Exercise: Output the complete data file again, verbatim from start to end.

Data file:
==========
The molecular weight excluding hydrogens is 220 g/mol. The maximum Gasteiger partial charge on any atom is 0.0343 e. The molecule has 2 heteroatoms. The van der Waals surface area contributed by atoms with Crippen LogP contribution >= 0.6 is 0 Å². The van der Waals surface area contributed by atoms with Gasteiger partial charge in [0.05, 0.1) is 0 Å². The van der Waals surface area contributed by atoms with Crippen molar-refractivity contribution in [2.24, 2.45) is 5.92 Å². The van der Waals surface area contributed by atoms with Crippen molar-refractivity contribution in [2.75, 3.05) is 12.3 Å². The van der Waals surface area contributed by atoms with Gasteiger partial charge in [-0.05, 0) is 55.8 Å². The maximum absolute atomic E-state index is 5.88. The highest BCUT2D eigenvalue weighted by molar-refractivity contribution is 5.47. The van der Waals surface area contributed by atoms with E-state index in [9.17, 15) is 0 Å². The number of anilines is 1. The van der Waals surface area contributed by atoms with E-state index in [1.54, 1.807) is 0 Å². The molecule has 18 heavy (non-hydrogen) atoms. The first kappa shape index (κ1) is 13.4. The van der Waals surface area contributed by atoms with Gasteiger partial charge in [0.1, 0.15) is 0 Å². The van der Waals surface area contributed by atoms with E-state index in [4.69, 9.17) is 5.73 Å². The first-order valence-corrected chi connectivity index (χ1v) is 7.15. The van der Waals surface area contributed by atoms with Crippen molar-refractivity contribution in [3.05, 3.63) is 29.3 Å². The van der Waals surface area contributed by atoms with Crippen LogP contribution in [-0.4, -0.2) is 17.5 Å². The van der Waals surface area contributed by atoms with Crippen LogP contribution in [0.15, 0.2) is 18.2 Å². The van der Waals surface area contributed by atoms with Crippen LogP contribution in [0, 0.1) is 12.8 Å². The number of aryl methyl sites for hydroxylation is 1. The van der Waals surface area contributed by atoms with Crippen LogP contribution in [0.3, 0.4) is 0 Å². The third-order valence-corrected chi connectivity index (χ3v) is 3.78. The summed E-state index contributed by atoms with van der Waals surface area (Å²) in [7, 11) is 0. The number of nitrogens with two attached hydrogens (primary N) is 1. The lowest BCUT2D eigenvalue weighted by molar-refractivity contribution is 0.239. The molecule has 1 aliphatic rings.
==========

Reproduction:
The molecular weight excluding hydrogens is 220 g/mol. The maximum Gasteiger partial charge on any atom is 0.0343 e. The molecule has 2 heteroatoms. The van der Waals surface area contributed by atoms with Crippen LogP contribution >= 0.6 is 0 Å². The van der Waals surface area contributed by atoms with Gasteiger partial charge in [0.05, 0.1) is 0 Å². The van der Waals surface area contributed by atoms with Crippen molar-refractivity contribution in [2.24, 2.45) is 5.92 Å². The van der Waals surface area contributed by atoms with Crippen molar-refractivity contribution in [2.75, 3.05) is 12.3 Å². The van der Waals surface area contributed by atoms with Gasteiger partial charge in [-0.05, 0) is 55.8 Å². The maximum absolute atomic E-state index is 5.88. The highest BCUT2D eigenvalue weighted by molar-refractivity contribution is 5.47. The van der Waals surface area contributed by atoms with E-state index in [9.17, 15) is 0 Å². The number of anilines is 1. The van der Waals surface area contributed by atoms with E-state index in [1.54, 1.807) is 0 Å². The molecule has 18 heavy (non-hydrogen) atoms. The first kappa shape index (κ1) is 13.4. The van der Waals surface area contributed by atoms with Gasteiger partial charge in [0.1, 0.15) is 0 Å². The van der Waals surface area contributed by atoms with E-state index in [4.69, 9.17) is 5.73 Å². The first-order valence-corrected chi connectivity index (χ1v) is 7.15. The van der Waals surface area contributed by atoms with Crippen molar-refractivity contribution in [3.05, 3.63) is 29.3 Å². The van der Waals surface area contributed by atoms with Crippen LogP contribution in [-0.4, -0.2) is 17.5 Å². The van der Waals surface area contributed by atoms with Crippen LogP contribution in [0.15, 0.2) is 18.2 Å². The van der Waals surface area contributed by atoms with Crippen LogP contribution in [0, 0.1) is 12.8 Å². The number of aryl methyl sites for hydroxylation is 1. The van der Waals surface area contributed by atoms with Crippen LogP contribution in [0.3, 0.4) is 0 Å². The third-order valence-corrected chi connectivity index (χ3v) is 3.78. The summed E-state index contributed by atoms with van der Waals surface area (Å²) in [7, 11) is 0. The number of nitrogens with two attached hydrogens (primary N) is 1. The lowest BCUT2D eigenvalue weighted by molar-refractivity contribution is 0.239. The molecule has 1 aliphatic rings.